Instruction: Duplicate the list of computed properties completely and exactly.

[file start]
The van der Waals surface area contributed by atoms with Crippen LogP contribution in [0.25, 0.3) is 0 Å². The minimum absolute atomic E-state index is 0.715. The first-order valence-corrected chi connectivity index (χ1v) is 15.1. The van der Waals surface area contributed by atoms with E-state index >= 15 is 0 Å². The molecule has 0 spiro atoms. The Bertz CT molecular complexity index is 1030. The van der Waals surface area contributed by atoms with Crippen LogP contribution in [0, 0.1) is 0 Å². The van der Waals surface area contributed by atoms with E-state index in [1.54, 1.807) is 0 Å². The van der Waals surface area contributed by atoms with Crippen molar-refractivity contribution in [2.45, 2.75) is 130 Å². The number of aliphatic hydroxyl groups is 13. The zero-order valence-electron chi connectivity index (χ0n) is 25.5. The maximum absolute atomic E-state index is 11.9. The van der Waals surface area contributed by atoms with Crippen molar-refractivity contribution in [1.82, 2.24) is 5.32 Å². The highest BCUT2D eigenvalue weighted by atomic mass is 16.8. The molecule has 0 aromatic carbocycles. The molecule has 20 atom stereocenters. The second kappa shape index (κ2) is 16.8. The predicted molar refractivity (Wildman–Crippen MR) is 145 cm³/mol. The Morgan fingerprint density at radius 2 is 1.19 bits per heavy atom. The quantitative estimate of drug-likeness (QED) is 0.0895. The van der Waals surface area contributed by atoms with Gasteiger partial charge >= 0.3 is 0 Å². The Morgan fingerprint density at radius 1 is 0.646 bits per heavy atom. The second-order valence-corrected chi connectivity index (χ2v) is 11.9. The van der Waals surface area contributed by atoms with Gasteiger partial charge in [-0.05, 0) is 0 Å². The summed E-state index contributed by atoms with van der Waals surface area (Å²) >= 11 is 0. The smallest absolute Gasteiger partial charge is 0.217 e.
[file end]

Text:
The van der Waals surface area contributed by atoms with Crippen LogP contribution in [0.25, 0.3) is 0 Å². The minimum absolute atomic E-state index is 0.715. The first-order valence-corrected chi connectivity index (χ1v) is 15.1. The van der Waals surface area contributed by atoms with E-state index >= 15 is 0 Å². The molecule has 0 spiro atoms. The Bertz CT molecular complexity index is 1030. The van der Waals surface area contributed by atoms with Crippen LogP contribution in [0, 0.1) is 0 Å². The van der Waals surface area contributed by atoms with E-state index in [1.54, 1.807) is 0 Å². The van der Waals surface area contributed by atoms with Crippen molar-refractivity contribution in [2.45, 2.75) is 130 Å². The number of aliphatic hydroxyl groups is 13. The zero-order valence-electron chi connectivity index (χ0n) is 25.5. The maximum absolute atomic E-state index is 11.9. The van der Waals surface area contributed by atoms with Crippen molar-refractivity contribution in [1.82, 2.24) is 5.32 Å². The highest BCUT2D eigenvalue weighted by atomic mass is 16.8. The molecule has 0 aromatic carbocycles. The molecule has 20 atom stereocenters. The second kappa shape index (κ2) is 16.8. The predicted molar refractivity (Wildman–Crippen MR) is 145 cm³/mol. The Morgan fingerprint density at radius 2 is 1.19 bits per heavy atom. The quantitative estimate of drug-likeness (QED) is 0.0895. The van der Waals surface area contributed by atoms with Gasteiger partial charge >= 0.3 is 0 Å². The Morgan fingerprint density at radius 1 is 0.646 bits per heavy atom. The second-order valence-corrected chi connectivity index (χ2v) is 11.9. The van der Waals surface area contributed by atoms with Gasteiger partial charge in [-0.05, 0) is 0 Å². The summed E-state index contributed by atoms with van der Waals surface area (Å²) >= 11 is 0. The smallest absolute Gasteiger partial charge is 0.217 e.